(When I say that you are an apprentice of your major professor, "apprentice" is not a cute little metaphor—it's a fairly accurate description of the life of a graduate student. If you were an apprentice to a blacksmith, you might start out life by keeping the fire hot and sleeping on the floor, never actually touching the iron until years later. Although we don't make you sleep on the floor :-), first-year graduate students do tend to do much of the lower-level research jobs. As you learn more about how research is done, you will gradually assume more and more responsibility and contribute more and more of your own ideas. Next year, there will be a new batch of first-year grad students who will take over your job of keeping the fire hot. :-) If you have an unusually nice major professor, the scutwork may be kept to a minimum. If you have an unusually exploitative major professor, you may find yourself doing large amounts of scutwork for large amounts of time. If the former, rejoice—you lucked out. If the latter, change professors if at all possible.)

All of this means that deciding with whom to do research is a very important choice! Most graduate students do the bulk of their research with a single professor, although many do some small projects with other professors. Because you will be doing research that was begun at least in part by the professor, it is important that you choose someone who is working on topics that are interesting to you. Because you will learn to do research at least somewhat in that person's style, it is important that you choose someone who you believe does high-quality research. How they treat you, as a student and as a person, also matters a great deal. You will be spending a LOT of time with this person, and they will have an enormous impact on your life!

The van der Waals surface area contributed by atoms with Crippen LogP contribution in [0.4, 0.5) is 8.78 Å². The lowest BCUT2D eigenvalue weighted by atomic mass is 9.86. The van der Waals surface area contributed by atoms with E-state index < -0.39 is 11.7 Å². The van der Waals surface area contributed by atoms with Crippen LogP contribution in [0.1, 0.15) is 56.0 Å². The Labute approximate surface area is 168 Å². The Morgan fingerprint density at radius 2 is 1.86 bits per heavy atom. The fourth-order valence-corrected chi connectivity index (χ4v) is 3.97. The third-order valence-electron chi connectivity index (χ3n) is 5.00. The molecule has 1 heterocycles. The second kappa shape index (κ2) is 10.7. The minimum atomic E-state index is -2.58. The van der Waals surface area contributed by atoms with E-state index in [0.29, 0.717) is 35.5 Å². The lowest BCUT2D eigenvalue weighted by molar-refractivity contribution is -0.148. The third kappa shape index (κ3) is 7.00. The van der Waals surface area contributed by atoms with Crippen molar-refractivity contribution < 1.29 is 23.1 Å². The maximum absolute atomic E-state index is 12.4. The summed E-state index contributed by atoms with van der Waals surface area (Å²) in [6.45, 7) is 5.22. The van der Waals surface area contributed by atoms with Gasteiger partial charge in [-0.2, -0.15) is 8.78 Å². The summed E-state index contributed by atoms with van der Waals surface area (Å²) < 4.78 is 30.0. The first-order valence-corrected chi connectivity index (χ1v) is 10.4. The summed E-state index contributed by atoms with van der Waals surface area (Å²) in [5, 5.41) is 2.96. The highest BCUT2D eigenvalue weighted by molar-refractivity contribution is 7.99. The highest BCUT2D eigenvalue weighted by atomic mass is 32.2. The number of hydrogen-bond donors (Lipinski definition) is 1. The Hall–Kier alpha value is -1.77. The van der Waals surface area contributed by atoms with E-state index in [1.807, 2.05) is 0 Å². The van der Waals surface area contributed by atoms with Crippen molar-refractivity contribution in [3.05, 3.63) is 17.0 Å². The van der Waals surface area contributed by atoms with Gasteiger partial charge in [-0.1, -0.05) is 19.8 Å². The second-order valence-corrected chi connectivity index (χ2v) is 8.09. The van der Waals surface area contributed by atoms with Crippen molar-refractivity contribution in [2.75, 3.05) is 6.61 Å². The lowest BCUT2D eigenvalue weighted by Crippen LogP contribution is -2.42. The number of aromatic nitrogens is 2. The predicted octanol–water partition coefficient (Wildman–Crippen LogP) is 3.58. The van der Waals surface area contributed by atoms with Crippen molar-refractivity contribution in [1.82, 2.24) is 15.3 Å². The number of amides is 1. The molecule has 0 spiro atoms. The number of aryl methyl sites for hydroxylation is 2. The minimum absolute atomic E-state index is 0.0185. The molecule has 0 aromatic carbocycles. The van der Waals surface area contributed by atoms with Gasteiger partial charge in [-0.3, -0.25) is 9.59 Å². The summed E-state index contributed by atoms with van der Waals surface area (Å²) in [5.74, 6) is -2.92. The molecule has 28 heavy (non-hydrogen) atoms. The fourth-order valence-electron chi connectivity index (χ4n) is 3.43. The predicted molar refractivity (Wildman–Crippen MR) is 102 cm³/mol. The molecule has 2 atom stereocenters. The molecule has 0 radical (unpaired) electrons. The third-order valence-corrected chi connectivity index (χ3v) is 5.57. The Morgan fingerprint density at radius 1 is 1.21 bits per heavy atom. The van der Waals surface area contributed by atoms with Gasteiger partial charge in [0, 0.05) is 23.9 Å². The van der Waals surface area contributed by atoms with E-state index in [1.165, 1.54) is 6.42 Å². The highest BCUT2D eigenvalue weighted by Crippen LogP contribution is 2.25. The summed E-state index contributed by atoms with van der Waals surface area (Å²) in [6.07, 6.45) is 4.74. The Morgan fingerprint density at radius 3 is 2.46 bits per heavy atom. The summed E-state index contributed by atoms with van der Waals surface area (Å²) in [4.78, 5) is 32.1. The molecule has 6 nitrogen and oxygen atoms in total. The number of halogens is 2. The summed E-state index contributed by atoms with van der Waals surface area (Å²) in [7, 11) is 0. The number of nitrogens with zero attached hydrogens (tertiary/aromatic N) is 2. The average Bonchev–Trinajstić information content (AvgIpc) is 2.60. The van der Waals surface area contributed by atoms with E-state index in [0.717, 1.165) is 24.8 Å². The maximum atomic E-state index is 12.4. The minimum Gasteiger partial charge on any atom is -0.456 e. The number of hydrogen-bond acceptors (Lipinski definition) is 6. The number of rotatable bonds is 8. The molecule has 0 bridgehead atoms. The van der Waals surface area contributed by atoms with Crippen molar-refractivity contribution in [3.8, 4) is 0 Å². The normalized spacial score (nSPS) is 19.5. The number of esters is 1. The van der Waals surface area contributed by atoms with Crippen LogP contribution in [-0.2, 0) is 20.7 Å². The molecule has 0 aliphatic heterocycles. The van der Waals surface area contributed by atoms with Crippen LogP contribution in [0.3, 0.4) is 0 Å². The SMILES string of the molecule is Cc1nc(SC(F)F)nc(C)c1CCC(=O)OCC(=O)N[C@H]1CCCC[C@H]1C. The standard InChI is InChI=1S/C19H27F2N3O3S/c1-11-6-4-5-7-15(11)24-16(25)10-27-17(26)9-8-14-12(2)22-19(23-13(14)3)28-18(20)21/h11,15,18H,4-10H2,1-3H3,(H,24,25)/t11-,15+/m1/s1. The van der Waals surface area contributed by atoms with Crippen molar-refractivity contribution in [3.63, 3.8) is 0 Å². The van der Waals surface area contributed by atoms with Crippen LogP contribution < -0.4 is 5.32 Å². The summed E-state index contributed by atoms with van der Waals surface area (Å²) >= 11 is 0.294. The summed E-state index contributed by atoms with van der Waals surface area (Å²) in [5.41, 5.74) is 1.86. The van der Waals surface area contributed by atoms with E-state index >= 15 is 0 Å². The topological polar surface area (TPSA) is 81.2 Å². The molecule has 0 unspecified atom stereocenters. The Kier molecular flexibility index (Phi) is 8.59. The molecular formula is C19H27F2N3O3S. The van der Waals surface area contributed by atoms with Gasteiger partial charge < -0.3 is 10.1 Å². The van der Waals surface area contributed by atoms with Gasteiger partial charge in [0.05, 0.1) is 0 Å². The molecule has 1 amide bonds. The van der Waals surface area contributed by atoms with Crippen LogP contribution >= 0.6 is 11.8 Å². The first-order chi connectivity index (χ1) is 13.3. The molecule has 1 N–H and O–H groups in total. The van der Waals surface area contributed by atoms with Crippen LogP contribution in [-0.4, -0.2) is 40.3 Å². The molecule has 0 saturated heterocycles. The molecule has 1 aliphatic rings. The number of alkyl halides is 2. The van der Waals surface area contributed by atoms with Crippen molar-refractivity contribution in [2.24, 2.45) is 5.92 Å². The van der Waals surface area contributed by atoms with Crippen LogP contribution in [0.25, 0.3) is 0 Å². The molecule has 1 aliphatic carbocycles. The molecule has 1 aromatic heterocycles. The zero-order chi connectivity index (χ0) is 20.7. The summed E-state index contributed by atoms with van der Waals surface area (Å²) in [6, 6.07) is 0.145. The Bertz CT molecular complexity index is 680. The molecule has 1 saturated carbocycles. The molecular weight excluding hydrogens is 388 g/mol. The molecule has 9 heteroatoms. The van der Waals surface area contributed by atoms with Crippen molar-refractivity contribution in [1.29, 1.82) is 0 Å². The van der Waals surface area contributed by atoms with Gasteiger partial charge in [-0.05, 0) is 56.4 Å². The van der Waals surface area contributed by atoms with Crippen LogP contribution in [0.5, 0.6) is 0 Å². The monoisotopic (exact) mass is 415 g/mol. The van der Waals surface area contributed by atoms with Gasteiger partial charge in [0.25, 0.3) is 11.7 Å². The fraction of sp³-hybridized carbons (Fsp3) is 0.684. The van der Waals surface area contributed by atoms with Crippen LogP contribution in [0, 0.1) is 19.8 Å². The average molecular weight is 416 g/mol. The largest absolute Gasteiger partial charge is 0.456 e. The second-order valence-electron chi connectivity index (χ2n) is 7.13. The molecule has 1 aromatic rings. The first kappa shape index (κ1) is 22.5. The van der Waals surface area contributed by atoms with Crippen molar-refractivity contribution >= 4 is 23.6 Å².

When you are ready to leave graduate school, it is your major professor who will write letters of recommendation that will help to get you interviewed. It is this person who will call his or her friends and colleagues in the field and say, "I have a student who's graduating this year who's dynamite; you should take a look at this person." This is less important if you want to get a job as a researcher for a corporation, but if you want to be employed as a professor at a big-name institution, then your major professor's recommendations and contacts are vital.

All of this means that you should choose a professor who is willing to look out for you, who goes to at least a couple of conferences a year, and who is well regarded by people in the field that you hope to get a job in.

What will your major professor expect from you in return? Well, as you've guessed by now, he or she will expect that you'll do a lot of research. :-) And if you want the person to tell future employers that you're dynamite, then you have to BE dynamite! They usually expect you to work on their own ideas for the first year or two and to help write drafts of the papers that will be written up about the research that the two of you do together. Graduate school is not usually a 9-to-5 endeavor, so if a major conference has a paper deadline at 8 a.m. on Monday, expect to be working all weekend. (Yep, there are paper deadlines even at the professorial level!)

What happens if you don't really want to do research? I wish there were a gentle way to say this, but there really isn't—if you don't want to do research, then you're in the wrong place. Drop out before you waste a lot of time and money doing something that's wrong for you.

What happens if you live, breathe, and eat research? Then you're in the right place—everybody else here is crazy in the same way that you are. Have fun!